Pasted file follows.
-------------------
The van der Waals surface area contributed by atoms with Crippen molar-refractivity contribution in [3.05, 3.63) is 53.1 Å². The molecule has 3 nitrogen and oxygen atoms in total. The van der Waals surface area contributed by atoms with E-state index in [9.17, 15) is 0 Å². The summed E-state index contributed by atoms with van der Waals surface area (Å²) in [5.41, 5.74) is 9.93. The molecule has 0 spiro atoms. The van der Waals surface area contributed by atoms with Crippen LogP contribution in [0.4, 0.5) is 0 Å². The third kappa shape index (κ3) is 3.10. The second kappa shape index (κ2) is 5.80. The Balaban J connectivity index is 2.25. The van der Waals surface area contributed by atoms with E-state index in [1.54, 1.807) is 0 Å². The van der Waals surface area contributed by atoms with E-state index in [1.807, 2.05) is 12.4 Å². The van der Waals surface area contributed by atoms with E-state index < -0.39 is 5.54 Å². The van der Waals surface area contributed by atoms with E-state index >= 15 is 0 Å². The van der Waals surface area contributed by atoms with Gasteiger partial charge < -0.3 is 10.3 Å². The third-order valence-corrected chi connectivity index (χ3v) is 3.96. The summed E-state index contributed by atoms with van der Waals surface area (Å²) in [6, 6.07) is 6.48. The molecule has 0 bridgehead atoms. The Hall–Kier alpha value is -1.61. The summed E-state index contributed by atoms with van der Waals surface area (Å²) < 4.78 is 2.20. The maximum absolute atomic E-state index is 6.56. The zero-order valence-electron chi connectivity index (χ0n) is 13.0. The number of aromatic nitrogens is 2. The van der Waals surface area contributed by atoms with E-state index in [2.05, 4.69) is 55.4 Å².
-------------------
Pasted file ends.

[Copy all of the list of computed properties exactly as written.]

The van der Waals surface area contributed by atoms with Crippen molar-refractivity contribution in [3.05, 3.63) is 53.1 Å². The molecule has 3 nitrogen and oxygen atoms in total. The van der Waals surface area contributed by atoms with E-state index in [9.17, 15) is 0 Å². The summed E-state index contributed by atoms with van der Waals surface area (Å²) in [5.41, 5.74) is 9.93. The molecule has 0 spiro atoms. The van der Waals surface area contributed by atoms with Crippen LogP contribution in [0.4, 0.5) is 0 Å². The third kappa shape index (κ3) is 3.10. The second kappa shape index (κ2) is 5.80. The Balaban J connectivity index is 2.25. The van der Waals surface area contributed by atoms with E-state index in [1.54, 1.807) is 0 Å². The van der Waals surface area contributed by atoms with E-state index in [1.807, 2.05) is 12.4 Å². The van der Waals surface area contributed by atoms with E-state index < -0.39 is 5.54 Å². The van der Waals surface area contributed by atoms with E-state index >= 15 is 0 Å². The van der Waals surface area contributed by atoms with Gasteiger partial charge < -0.3 is 10.3 Å². The third-order valence-corrected chi connectivity index (χ3v) is 3.96. The summed E-state index contributed by atoms with van der Waals surface area (Å²) in [6, 6.07) is 6.48. The molecule has 0 bridgehead atoms. The Hall–Kier alpha value is -1.61. The summed E-state index contributed by atoms with van der Waals surface area (Å²) < 4.78 is 2.20. The maximum absolute atomic E-state index is 6.56. The zero-order valence-electron chi connectivity index (χ0n) is 13.0. The number of aromatic nitrogens is 2. The van der Waals surface area contributed by atoms with E-state index in [2.05, 4.69) is 55.4 Å².